SILVIS — Dale and Cam Allensworth are known as concerned citizens in Silvis.
Three doors down from where they live in the 900 block of 10th Street, the neighbors are gone for the winter. Underneath a street light, the couple sees something they just don’t like — coyotes. “There’s a huge streetlight down there, and we will see them playing down in there,” Dale said. “Once in a while I will see them on the trail cam in the neighbor’s yard looking through the fence.”
The couple has alerted the city, and the topic of coyotes is on the public safety agenda for Thursday’s committee meeting. The best that can come out of that meeting is a recommendation to get the topic and a possible solution on the agenda for next Tuesday’s council meeting.
“I just want them to know that they are out there,” Dale said. “We got a wooded timber area behind us; it’s in a ravine. That’s where they are at. We have trouble with coons and others, too, but they are not fretful to us like the coyotes will. Because there have been a few occasions when coyotes do attack humans.”
Cam has even hit one with her car.
They are also concerned about their dogs.
We are concerned about him because he is pretty well blind,” Dale said. “We are out in the backyard and we let him out at night, and we have a high powered spotlight that I scan the fence rows with because a coyote can jump over a fence if he wants.”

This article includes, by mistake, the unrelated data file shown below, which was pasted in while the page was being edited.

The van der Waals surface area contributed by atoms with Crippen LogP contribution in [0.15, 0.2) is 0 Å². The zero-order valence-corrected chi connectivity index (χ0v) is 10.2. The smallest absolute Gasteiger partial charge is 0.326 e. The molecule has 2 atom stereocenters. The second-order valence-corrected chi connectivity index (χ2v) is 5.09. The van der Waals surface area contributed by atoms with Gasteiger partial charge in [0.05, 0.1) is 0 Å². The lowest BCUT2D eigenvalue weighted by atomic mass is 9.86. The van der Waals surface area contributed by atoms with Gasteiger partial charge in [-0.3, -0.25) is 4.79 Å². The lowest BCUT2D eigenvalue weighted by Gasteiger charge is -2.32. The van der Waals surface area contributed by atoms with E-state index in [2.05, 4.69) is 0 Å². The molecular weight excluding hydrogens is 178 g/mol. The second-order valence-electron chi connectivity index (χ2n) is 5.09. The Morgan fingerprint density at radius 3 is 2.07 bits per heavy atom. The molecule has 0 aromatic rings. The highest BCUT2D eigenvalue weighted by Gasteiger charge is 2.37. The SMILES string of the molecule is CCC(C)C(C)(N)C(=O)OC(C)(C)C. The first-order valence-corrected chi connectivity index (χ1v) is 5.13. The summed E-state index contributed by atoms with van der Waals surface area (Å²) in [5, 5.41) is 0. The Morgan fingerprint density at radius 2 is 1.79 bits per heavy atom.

His wife has even seen a few videos on Facebook where a coyote will jump up onto a wooden fence and look around, Dale said.
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The couple said aldermen Kathy Hall, Caryn Unsicker and Ian Pavelonis and city clerk Jim Nelson have all been made aware of the situation. Unsicker said the city is looking into it.
“We are not the only ones that have this problem. They are sighted in different areas throughout the city,” Dale said. “What I am concerned about is safety.
The Allensworths don’t shoot the coyotes because that’s against the law in the city limits, Dale said, noting he has called the Department of Natural Resources (DNR).
“That’s against the rules, and the simple fact is if you shoot one of them and a blood trail comes back to you, they can arrest you,” Dale said, adding that the DNR told them the animals were considered property of the state.
His wife hopes the city handles the problem the way they handled a skunk problem last fall.
“They did a study with the skunks and turned around and hired a trapper,” she said. “Hopefully that’s what they will do.”
City administrator Jim Grafton said the trapper took about four weeks and trapped about 12 skunks. He said the city takes the coyote issue seriously and it likely will be turned over to the community service officer through the city’s police chief. “That’s who we send them to our community service officer,” Grafton said. “I guess it’s that time of year where there’s not a lot of food for (the coyotes). It might just be a seasonal thing."